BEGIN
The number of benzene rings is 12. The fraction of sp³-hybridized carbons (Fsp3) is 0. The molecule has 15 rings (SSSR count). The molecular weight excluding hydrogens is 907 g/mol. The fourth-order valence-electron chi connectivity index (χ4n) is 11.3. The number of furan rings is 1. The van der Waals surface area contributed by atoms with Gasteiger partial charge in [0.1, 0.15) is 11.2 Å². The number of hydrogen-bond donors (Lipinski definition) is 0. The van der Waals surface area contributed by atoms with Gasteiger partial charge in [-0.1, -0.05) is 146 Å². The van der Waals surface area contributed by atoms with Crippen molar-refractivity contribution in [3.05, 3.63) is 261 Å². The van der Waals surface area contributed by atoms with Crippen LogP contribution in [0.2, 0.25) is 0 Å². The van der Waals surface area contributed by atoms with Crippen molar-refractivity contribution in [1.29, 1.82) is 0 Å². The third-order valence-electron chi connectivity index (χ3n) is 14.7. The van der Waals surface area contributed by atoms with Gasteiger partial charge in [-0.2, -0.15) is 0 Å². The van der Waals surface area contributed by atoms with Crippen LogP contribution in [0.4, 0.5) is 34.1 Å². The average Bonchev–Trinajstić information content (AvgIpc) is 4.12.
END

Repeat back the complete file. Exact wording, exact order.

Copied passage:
The number of benzene rings is 12. The fraction of sp³-hybridized carbons (Fsp3) is 0. The molecule has 15 rings (SSSR count). The molecular weight excluding hydrogens is 907 g/mol. The fourth-order valence-electron chi connectivity index (χ4n) is 11.3. The number of furan rings is 1. The van der Waals surface area contributed by atoms with Gasteiger partial charge in [0.1, 0.15) is 11.2 Å². The number of hydrogen-bond donors (Lipinski definition) is 0. The van der Waals surface area contributed by atoms with Gasteiger partial charge in [-0.1, -0.05) is 146 Å². The van der Waals surface area contributed by atoms with Crippen molar-refractivity contribution in [3.05, 3.63) is 261 Å². The van der Waals surface area contributed by atoms with Crippen LogP contribution in [0.2, 0.25) is 0 Å². The van der Waals surface area contributed by atoms with Crippen molar-refractivity contribution in [1.29, 1.82) is 0 Å². The third-order valence-electron chi connectivity index (χ3n) is 14.7. The van der Waals surface area contributed by atoms with Gasteiger partial charge in [-0.2, -0.15) is 0 Å². The van der Waals surface area contributed by atoms with Crippen LogP contribution in [0.4, 0.5) is 34.1 Å². The average Bonchev–Trinajstić information content (AvgIpc) is 4.12.